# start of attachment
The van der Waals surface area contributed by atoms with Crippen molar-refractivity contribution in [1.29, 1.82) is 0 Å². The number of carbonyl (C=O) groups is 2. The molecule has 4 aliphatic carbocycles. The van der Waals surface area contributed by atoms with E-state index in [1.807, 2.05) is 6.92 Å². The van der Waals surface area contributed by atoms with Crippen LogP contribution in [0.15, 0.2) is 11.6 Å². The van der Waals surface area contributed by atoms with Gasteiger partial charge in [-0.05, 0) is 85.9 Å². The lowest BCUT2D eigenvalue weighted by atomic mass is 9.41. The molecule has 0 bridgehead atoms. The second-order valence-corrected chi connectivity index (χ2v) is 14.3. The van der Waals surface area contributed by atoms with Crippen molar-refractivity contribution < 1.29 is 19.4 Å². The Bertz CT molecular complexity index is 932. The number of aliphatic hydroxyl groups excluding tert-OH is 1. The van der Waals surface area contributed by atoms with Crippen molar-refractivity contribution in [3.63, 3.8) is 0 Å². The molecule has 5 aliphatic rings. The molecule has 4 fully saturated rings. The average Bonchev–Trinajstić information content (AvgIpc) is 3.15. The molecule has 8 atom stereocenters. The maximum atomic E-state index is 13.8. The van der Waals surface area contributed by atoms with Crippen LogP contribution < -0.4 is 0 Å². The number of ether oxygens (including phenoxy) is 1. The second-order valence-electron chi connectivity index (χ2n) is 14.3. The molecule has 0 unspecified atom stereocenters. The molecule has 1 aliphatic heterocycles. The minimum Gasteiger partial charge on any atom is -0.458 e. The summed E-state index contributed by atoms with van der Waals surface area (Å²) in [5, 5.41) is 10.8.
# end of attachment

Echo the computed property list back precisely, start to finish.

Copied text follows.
The van der Waals surface area contributed by atoms with Crippen molar-refractivity contribution in [1.29, 1.82) is 0 Å². The number of carbonyl (C=O) groups is 2. The molecule has 4 aliphatic carbocycles. The van der Waals surface area contributed by atoms with E-state index in [1.807, 2.05) is 6.92 Å². The van der Waals surface area contributed by atoms with Crippen LogP contribution in [0.15, 0.2) is 11.6 Å². The van der Waals surface area contributed by atoms with Gasteiger partial charge in [-0.05, 0) is 85.9 Å². The lowest BCUT2D eigenvalue weighted by atomic mass is 9.41. The molecule has 0 bridgehead atoms. The second-order valence-corrected chi connectivity index (χ2v) is 14.3. The van der Waals surface area contributed by atoms with Crippen molar-refractivity contribution < 1.29 is 19.4 Å². The Bertz CT molecular complexity index is 932. The number of aliphatic hydroxyl groups excluding tert-OH is 1. The van der Waals surface area contributed by atoms with Crippen molar-refractivity contribution in [3.63, 3.8) is 0 Å². The molecule has 5 aliphatic rings. The molecule has 4 fully saturated rings. The average Bonchev–Trinajstić information content (AvgIpc) is 3.15. The molecule has 8 atom stereocenters. The maximum atomic E-state index is 13.8. The van der Waals surface area contributed by atoms with Crippen LogP contribution < -0.4 is 0 Å². The number of ether oxygens (including phenoxy) is 1. The second-order valence-electron chi connectivity index (χ2n) is 14.3. The molecule has 0 unspecified atom stereocenters. The molecule has 1 aliphatic heterocycles. The minimum Gasteiger partial charge on any atom is -0.458 e. The summed E-state index contributed by atoms with van der Waals surface area (Å²) in [5, 5.41) is 10.8.